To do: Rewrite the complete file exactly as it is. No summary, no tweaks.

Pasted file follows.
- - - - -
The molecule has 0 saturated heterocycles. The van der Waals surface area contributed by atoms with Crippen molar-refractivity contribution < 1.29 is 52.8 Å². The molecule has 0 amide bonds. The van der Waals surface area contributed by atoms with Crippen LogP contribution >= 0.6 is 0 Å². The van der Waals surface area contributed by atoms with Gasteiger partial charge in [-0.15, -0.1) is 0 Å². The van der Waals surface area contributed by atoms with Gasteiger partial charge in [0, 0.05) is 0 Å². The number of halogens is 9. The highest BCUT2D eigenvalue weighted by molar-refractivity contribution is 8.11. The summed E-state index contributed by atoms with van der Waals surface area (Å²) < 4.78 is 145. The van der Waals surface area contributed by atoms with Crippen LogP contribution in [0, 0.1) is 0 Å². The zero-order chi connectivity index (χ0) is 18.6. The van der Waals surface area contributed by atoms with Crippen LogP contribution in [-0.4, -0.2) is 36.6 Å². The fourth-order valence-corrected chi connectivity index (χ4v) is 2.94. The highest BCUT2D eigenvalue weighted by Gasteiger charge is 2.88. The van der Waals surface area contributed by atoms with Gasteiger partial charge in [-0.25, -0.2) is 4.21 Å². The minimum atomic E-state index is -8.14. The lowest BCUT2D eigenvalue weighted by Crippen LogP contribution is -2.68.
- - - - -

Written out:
The molecule has 0 saturated heterocycles. The van der Waals surface area contributed by atoms with Crippen molar-refractivity contribution < 1.29 is 52.8 Å². The molecule has 0 amide bonds. The van der Waals surface area contributed by atoms with Crippen LogP contribution >= 0.6 is 0 Å². The van der Waals surface area contributed by atoms with Gasteiger partial charge in [-0.15, -0.1) is 0 Å². The van der Waals surface area contributed by atoms with Gasteiger partial charge in [0, 0.05) is 0 Å². The number of halogens is 9. The highest BCUT2D eigenvalue weighted by molar-refractivity contribution is 8.11. The summed E-state index contributed by atoms with van der Waals surface area (Å²) < 4.78 is 145. The van der Waals surface area contributed by atoms with Crippen LogP contribution in [0, 0.1) is 0 Å². The zero-order chi connectivity index (χ0) is 18.6. The van der Waals surface area contributed by atoms with Crippen LogP contribution in [-0.4, -0.2) is 36.6 Å². The fourth-order valence-corrected chi connectivity index (χ4v) is 2.94. The highest BCUT2D eigenvalue weighted by Gasteiger charge is 2.88. The van der Waals surface area contributed by atoms with Gasteiger partial charge in [-0.25, -0.2) is 4.21 Å². The minimum atomic E-state index is -8.14. The lowest BCUT2D eigenvalue weighted by Crippen LogP contribution is -2.68.